Opinions about the Ferguson decision aside, few would disagree that the city of Ferguson made multiple errors in the way it communicated its message to its citizens. City leaders ignored even the most basic rules of crisis communications, and instead defiantly wrote their own, with great consequence to all their stakeholders.


Timing is everything. This is true across all communications, but especially in crisis communications. Ferguson’s leaders botched the timing of what they knew was an unwelcome message. Critics immediately scorned the city’s decision to release the news of the non-verdict late in the evening, but in fact, the most critical error was how long they made the public wait for the news. The public knew that the grand jury had reached a decision early in the afternoon, but rather than release the verdict shortly thereafter, those involved made the public wait all day. The people of Ferguson had been gathered outdoors, in the cold, the entire day. They were tired, hungry, anxious, and distraught. When the news finally came, the mood went from bad to worse, as any partially intelligent person could have predicted.

The Messenger

Prosecutor McCulloch's grand jury speech was accusatory and free of compassion. (theguardian.com)

Prosecutor McCulloch’s grand jury speech was accusatory and free of compassion. (theguardian.com)

It’s critical that your messenger be the right person for the job. In Ferguson, the messenger was a lawyer, a profession that has always been surrounded by scandal and breeds contempt in millions of people. Robert McCulloch’s opening remarks were meant to come off as compassionate, but because the messenger’s compassion appeared forced and unnatural, and his tone became accusatory, the message was lost. The public didn’t buy it.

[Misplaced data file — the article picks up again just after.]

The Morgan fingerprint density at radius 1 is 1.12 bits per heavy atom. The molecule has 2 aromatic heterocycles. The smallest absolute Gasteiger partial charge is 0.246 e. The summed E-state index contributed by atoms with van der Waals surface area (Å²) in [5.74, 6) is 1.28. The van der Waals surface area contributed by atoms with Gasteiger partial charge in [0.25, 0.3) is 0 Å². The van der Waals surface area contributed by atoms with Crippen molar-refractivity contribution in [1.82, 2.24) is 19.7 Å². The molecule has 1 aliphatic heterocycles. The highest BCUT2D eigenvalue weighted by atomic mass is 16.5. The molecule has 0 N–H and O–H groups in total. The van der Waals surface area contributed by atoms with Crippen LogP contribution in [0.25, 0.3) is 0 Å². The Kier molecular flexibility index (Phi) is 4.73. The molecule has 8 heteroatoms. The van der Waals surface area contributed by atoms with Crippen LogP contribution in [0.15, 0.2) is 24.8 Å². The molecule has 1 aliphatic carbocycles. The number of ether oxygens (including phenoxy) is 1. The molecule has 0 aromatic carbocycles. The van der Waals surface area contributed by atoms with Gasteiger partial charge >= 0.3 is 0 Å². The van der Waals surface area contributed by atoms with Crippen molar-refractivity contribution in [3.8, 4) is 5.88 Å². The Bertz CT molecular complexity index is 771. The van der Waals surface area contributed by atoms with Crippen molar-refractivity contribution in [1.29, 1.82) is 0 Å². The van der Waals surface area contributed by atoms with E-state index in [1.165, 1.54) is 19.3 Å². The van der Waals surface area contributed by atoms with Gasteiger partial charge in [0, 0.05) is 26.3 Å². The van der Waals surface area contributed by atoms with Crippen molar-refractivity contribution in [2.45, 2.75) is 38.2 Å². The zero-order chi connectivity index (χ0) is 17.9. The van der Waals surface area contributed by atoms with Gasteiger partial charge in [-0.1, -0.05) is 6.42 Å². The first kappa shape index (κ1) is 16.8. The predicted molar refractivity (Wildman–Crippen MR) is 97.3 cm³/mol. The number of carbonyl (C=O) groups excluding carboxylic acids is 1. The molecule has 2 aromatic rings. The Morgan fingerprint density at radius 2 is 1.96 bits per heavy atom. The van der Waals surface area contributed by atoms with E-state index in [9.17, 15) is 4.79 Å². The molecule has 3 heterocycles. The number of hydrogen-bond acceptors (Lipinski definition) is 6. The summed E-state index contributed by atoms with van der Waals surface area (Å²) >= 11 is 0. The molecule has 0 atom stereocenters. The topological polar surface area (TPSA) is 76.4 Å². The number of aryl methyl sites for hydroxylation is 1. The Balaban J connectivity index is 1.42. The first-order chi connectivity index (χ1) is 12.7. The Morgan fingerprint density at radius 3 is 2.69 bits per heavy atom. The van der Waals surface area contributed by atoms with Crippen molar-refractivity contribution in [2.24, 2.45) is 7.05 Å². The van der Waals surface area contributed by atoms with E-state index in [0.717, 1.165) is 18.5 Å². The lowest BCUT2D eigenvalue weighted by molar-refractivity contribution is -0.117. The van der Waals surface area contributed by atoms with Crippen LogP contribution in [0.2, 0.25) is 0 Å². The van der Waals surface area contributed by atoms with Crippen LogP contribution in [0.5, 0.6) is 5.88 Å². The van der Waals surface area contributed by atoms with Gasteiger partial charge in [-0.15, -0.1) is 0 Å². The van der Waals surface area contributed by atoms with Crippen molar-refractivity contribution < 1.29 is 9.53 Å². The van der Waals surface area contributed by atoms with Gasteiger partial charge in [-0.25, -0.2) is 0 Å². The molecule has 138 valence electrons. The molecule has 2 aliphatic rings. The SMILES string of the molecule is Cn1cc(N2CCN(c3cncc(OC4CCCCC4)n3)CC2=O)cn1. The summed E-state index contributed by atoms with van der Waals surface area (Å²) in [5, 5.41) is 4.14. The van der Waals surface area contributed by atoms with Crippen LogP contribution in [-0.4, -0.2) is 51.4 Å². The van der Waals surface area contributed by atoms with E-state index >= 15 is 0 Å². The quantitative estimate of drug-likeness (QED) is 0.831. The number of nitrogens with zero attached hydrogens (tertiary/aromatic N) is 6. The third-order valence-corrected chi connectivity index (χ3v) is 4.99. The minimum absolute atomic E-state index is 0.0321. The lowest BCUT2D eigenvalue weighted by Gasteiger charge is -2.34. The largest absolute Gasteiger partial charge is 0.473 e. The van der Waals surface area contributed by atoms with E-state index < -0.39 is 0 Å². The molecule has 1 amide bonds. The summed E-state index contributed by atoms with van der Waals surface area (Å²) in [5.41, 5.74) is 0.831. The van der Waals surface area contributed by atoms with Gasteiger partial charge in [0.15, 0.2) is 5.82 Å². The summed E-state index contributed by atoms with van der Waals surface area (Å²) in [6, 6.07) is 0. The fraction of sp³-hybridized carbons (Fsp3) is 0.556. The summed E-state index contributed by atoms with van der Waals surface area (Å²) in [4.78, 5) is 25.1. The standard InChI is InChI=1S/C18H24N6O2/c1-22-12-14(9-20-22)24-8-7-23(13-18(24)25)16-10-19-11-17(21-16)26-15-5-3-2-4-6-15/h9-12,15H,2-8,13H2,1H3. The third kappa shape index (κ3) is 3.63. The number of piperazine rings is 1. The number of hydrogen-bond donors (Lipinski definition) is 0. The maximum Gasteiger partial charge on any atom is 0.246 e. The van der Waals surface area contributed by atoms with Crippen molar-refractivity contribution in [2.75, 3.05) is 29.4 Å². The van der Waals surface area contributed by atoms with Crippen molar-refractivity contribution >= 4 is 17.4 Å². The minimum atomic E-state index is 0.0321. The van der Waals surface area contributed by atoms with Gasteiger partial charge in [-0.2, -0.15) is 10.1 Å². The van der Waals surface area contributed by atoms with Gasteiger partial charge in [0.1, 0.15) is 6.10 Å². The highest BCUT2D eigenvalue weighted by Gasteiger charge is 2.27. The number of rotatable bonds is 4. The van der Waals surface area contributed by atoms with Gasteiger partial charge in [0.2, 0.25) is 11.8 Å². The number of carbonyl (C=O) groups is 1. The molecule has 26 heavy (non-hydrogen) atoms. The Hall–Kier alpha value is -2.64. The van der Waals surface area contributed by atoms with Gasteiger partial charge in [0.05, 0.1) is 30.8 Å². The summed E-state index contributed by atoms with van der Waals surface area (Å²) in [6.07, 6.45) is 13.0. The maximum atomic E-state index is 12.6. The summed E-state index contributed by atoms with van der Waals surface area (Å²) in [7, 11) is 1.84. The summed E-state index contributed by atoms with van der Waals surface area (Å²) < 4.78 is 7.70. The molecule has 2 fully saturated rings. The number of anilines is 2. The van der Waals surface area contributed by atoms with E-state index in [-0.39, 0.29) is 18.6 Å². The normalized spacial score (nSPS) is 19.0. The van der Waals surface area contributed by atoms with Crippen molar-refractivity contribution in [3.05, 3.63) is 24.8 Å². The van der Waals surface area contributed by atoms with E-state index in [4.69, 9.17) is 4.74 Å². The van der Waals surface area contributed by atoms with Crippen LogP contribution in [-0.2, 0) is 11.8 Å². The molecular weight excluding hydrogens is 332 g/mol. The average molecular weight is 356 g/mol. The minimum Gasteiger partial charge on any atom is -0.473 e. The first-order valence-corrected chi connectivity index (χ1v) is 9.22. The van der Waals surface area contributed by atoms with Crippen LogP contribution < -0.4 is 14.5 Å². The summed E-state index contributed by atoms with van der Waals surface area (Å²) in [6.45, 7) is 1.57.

The Message

You may have only one chance to repair your company’s reputation, making it critical for your message to hit all the right notes and miss all the wrong ones. Spare no expense and take no chances with this communication. It must perfectly convey its intended meaning and leave no room for interpretation. In Ferguson, multiple messages were delivered simultaneously, mostly by the prosecutor, Robert McCulloch. In one message, he expressed his sadness at the tragic death of Michael Brown. He went on to explain why this tragic death was the deceased’s fault. In yet another message, McColloch called several dozen of Ferguson’s own citizens liars. In his final message, McCulloch blamed social media and all of America for turning a simple police shooting into a conspiracy. Well done.


It’s possible that the city of Ferguson had no choice but to let Mcculloch deliver the grand jury’s decision to the public. If that’s the case, someone should have been advising him in what to say and when to say it. If a crisis communications team did advise Mcculloch, he clearly wasn’t listening.


What are your thoughts on crisis communications? Leave your insights in the comments section or tweet me @nataliepetitto